The story behind the creation of IQ-Twist

Raf Peeters, January 2011

There are a many packing puzzles, however IQ-Twist is the first one to use pegs in order to force specific placements of the pieces. This adds a layer of complexity not seen in most other packing puzzles.

In most games like this different challenges are made possible by starting with a few puzzle pieces already on the game board (for example the puzzles of Lonpos) or by adjusting the size of the game board itself (like Katamino). I gave it a different twist in my concept for SmartGames. As you can read elsewhere on my website, designing games is the real puzzle for me. Although I like the final product, the development of it drove me nuts and ever since I have to live with a twisted brain ;-)


In every challenge a few colored pegs are placed on the game board. The  object of the game is to place all puzzle pieces on the game board. But because of the pegs, this is only possible when there is a hole inside the puzzle piece you want to place on that exact position. And what’s more, you can only do that when the puzzle piece and the peg have the same color. 


You can use the playing pieces in any orientation, which means that that most puzzle pieces can be placed in 8 different ways (except the symmetrical ones). But there are 32 places on the game board, so the number of possibilities is often quite high. The fact that there are always two pieces with the same color, makes it extra hard to determine which puzzle piece needs to fit on a specific peg. And of course most challenges only show a few pegs, so you still need to find the right place for the other puzzle pieces. Challenges with fewer pegs are in most cases harder to solve, although the position of the pegs has often a bigger impact on the difficulty level than the number of pegs.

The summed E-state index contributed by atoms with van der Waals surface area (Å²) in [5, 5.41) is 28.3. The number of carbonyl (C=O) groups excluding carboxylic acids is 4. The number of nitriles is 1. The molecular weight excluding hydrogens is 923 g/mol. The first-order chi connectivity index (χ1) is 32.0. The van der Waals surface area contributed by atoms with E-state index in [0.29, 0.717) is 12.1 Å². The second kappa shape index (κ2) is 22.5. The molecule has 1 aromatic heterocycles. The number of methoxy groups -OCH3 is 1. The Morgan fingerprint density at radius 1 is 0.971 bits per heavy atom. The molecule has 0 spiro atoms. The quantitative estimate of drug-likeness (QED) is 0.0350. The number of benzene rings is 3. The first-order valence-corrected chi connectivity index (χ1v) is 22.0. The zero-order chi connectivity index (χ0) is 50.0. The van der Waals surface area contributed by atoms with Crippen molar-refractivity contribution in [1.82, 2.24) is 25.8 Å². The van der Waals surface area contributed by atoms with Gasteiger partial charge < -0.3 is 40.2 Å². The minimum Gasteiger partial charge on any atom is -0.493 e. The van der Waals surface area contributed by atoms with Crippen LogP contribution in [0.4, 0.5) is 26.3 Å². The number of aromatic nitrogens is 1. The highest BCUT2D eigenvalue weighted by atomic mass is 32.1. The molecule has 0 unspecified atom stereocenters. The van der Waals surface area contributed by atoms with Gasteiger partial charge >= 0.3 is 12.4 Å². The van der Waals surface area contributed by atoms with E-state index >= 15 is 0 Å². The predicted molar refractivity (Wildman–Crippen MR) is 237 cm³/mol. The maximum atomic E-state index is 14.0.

All challenges have just one solution that is shown at the end of the challenge booklet. This is different from the other brainteasers in this collection like IQ-puzzler (not the Pro version), IQ-cabin and IQ-splash (3 games which were not invented by me but by Lonpos). These don’t include any solutions because they have multiple solutions for each challenge. IQ-Twist doesn’t have any 3D-challenges, but the MASTER and WIZARD levels are harder than the 2D-challenges in IQ-puzzler and IQ-cabin.

The puzzle pieces can be very confusing in the beginning, because they are formed by circles with connections angled 45°. But the grid is just an orthogonal one (90°). Because of this a lot of people try to place the pieces in the wrong orientation, especially the bigger yellow piece. This has a strange shape, so most people keep it until last. You better do the opposite, because often this big yellow piece only fits on a few places.


Because of the pegs, you can keep on playing until you found the solution, without the need to look at the challenge booklet every time you want to start over. You might not need all the pegs in every challenge. To make sure you don’t lose any, you can store the ones you don’t need in the peg storage row at the top of your game board. The booklet has 100 challenges and can also be stored inside the game underneath the transparent lid. The front side of the booklet shows a way how to place all puzzle pieces back on the game board, so that you can quickly pack everything inside, when you stop playing and want to take the game with you.


To make the number of challenges consistent with all the other more recent IQ-games, it now includes 120 challenges instead of 100.

example of a challenge and solution of IQ-Twist 

Website ©2011 Raf Peeters

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